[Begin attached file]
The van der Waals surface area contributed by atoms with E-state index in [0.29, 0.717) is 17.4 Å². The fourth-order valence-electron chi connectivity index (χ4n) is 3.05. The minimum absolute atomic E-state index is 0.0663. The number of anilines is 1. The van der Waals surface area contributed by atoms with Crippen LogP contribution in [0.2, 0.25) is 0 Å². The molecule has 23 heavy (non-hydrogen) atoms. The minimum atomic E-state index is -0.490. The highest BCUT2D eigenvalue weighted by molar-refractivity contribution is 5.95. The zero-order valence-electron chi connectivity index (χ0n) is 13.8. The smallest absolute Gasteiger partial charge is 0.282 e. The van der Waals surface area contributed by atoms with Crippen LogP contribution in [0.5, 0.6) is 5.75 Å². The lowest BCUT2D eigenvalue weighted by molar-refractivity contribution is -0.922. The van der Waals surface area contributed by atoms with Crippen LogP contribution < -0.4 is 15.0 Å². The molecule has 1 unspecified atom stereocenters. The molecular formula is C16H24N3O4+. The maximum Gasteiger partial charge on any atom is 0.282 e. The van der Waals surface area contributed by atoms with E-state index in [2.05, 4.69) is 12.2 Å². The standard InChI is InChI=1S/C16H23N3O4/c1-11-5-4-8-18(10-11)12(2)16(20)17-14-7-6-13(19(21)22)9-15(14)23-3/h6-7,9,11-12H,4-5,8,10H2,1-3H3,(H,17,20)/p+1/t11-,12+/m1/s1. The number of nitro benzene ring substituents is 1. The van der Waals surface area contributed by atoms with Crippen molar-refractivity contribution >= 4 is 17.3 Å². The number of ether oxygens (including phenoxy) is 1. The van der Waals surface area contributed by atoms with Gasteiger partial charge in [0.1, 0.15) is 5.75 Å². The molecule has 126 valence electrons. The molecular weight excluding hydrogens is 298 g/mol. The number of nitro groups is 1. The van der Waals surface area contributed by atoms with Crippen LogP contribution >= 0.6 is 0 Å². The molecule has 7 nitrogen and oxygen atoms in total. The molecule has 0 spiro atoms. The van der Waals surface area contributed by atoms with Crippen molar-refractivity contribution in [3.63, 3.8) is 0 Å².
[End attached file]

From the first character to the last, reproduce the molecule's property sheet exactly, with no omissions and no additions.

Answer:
The van der Waals surface area contributed by atoms with E-state index in [0.29, 0.717) is 17.4 Å². The fourth-order valence-electron chi connectivity index (χ4n) is 3.05. The minimum absolute atomic E-state index is 0.0663. The number of anilines is 1. The van der Waals surface area contributed by atoms with Crippen LogP contribution in [0.2, 0.25) is 0 Å². The molecule has 23 heavy (non-hydrogen) atoms. The minimum atomic E-state index is -0.490. The highest BCUT2D eigenvalue weighted by molar-refractivity contribution is 5.95. The zero-order valence-electron chi connectivity index (χ0n) is 13.8. The smallest absolute Gasteiger partial charge is 0.282 e. The van der Waals surface area contributed by atoms with Crippen LogP contribution in [0.5, 0.6) is 5.75 Å². The lowest BCUT2D eigenvalue weighted by molar-refractivity contribution is -0.922. The van der Waals surface area contributed by atoms with Crippen LogP contribution < -0.4 is 15.0 Å². The molecule has 1 unspecified atom stereocenters. The molecular formula is C16H24N3O4+. The maximum Gasteiger partial charge on any atom is 0.282 e. The van der Waals surface area contributed by atoms with E-state index in [2.05, 4.69) is 12.2 Å². The standard InChI is InChI=1S/C16H23N3O4/c1-11-5-4-8-18(10-11)12(2)16(20)17-14-7-6-13(19(21)22)9-15(14)23-3/h6-7,9,11-12H,4-5,8,10H2,1-3H3,(H,17,20)/p+1/t11-,12+/m1/s1. The number of nitro benzene ring substituents is 1. The van der Waals surface area contributed by atoms with Crippen molar-refractivity contribution >= 4 is 17.3 Å². The number of ether oxygens (including phenoxy) is 1. The van der Waals surface area contributed by atoms with Gasteiger partial charge in [0.1, 0.15) is 5.75 Å². The molecule has 126 valence electrons. The molecular weight excluding hydrogens is 298 g/mol. The number of nitro groups is 1. The van der Waals surface area contributed by atoms with Crippen LogP contribution >= 0.6 is 0 Å². The molecule has 7 nitrogen and oxygen atoms in total. The molecule has 0 spiro atoms. The van der Waals surface area contributed by atoms with Crippen molar-refractivity contribution in [3.63, 3.8) is 0 Å².